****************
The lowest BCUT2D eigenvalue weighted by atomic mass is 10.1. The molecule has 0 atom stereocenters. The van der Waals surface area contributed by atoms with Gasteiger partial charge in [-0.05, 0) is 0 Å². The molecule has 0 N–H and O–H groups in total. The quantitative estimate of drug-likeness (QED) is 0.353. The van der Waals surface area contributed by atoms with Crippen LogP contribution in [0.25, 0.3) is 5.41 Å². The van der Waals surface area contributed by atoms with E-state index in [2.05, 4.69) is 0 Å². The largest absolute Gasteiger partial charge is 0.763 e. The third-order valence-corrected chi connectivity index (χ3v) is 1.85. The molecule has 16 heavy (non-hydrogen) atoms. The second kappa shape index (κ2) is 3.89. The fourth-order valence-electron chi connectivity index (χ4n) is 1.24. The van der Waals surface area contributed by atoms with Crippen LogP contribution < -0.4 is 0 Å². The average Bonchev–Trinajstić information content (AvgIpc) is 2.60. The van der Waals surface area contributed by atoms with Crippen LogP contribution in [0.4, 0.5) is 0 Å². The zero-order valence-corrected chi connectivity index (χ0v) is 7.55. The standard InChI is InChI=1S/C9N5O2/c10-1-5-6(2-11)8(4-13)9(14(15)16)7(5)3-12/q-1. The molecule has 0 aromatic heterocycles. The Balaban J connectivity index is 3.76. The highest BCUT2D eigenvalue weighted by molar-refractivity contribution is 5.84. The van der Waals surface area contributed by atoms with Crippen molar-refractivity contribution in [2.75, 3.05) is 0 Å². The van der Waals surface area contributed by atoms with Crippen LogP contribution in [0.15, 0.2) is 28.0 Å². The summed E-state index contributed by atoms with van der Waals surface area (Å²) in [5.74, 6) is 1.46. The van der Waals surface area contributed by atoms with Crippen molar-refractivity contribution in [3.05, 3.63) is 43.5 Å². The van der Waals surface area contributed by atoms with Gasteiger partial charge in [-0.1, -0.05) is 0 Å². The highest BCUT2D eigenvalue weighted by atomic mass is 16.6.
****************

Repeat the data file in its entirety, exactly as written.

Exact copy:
The lowest BCUT2D eigenvalue weighted by atomic mass is 10.1. The molecule has 0 atom stereocenters. The van der Waals surface area contributed by atoms with Gasteiger partial charge in [-0.05, 0) is 0 Å². The molecule has 0 N–H and O–H groups in total. The quantitative estimate of drug-likeness (QED) is 0.353. The van der Waals surface area contributed by atoms with Crippen LogP contribution in [0.25, 0.3) is 5.41 Å². The van der Waals surface area contributed by atoms with E-state index in [2.05, 4.69) is 0 Å². The largest absolute Gasteiger partial charge is 0.763 e. The third-order valence-corrected chi connectivity index (χ3v) is 1.85. The molecule has 16 heavy (non-hydrogen) atoms. The second kappa shape index (κ2) is 3.89. The fourth-order valence-electron chi connectivity index (χ4n) is 1.24. The van der Waals surface area contributed by atoms with Crippen LogP contribution < -0.4 is 0 Å². The average Bonchev–Trinajstić information content (AvgIpc) is 2.60. The van der Waals surface area contributed by atoms with Crippen LogP contribution in [0.4, 0.5) is 0 Å². The zero-order valence-corrected chi connectivity index (χ0v) is 7.55. The standard InChI is InChI=1S/C9N5O2/c10-1-5-6(2-11)8(4-13)9(14(15)16)7(5)3-12/q-1. The molecule has 0 aromatic heterocycles. The Balaban J connectivity index is 3.76. The highest BCUT2D eigenvalue weighted by molar-refractivity contribution is 5.84. The van der Waals surface area contributed by atoms with Crippen molar-refractivity contribution in [2.75, 3.05) is 0 Å². The van der Waals surface area contributed by atoms with Crippen LogP contribution in [0.15, 0.2) is 28.0 Å². The summed E-state index contributed by atoms with van der Waals surface area (Å²) in [5.74, 6) is 1.46. The van der Waals surface area contributed by atoms with Crippen molar-refractivity contribution in [3.05, 3.63) is 43.5 Å². The van der Waals surface area contributed by atoms with Gasteiger partial charge in [-0.1, -0.05) is 0 Å². The highest BCUT2D eigenvalue weighted by atomic mass is 16.6.